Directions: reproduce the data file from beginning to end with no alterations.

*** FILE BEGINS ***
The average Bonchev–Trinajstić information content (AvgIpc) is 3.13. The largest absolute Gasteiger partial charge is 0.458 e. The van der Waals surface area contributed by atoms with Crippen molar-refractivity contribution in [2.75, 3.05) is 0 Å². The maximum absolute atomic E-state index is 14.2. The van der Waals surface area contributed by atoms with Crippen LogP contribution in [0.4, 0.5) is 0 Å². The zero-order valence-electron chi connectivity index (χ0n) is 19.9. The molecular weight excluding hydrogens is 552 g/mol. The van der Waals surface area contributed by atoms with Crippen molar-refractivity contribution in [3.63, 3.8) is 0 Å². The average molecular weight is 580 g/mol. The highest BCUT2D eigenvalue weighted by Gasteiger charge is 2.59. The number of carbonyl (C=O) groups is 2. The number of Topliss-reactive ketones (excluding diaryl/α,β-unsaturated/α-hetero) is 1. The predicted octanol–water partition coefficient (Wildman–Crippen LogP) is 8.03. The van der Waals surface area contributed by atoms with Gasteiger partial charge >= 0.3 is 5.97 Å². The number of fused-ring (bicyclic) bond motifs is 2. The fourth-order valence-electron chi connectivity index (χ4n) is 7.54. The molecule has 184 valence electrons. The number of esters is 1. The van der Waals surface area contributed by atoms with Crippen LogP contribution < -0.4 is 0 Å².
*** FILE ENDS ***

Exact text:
The average Bonchev–Trinajstić information content (AvgIpc) is 3.13. The largest absolute Gasteiger partial charge is 0.458 e. The van der Waals surface area contributed by atoms with Crippen molar-refractivity contribution in [2.75, 3.05) is 0 Å². The maximum absolute atomic E-state index is 14.2. The van der Waals surface area contributed by atoms with Crippen LogP contribution in [0.4, 0.5) is 0 Å². The zero-order valence-electron chi connectivity index (χ0n) is 19.9. The molecular weight excluding hydrogens is 552 g/mol. The van der Waals surface area contributed by atoms with Crippen molar-refractivity contribution in [3.63, 3.8) is 0 Å². The average molecular weight is 580 g/mol. The highest BCUT2D eigenvalue weighted by Gasteiger charge is 2.59. The number of carbonyl (C=O) groups is 2. The number of Topliss-reactive ketones (excluding diaryl/α,β-unsaturated/α-hetero) is 1. The predicted octanol–water partition coefficient (Wildman–Crippen LogP) is 8.03. The van der Waals surface area contributed by atoms with Gasteiger partial charge >= 0.3 is 5.97 Å². The number of fused-ring (bicyclic) bond motifs is 2. The fourth-order valence-electron chi connectivity index (χ4n) is 7.54. The molecule has 184 valence electrons. The number of esters is 1. The van der Waals surface area contributed by atoms with Crippen LogP contribution < -0.4 is 0 Å².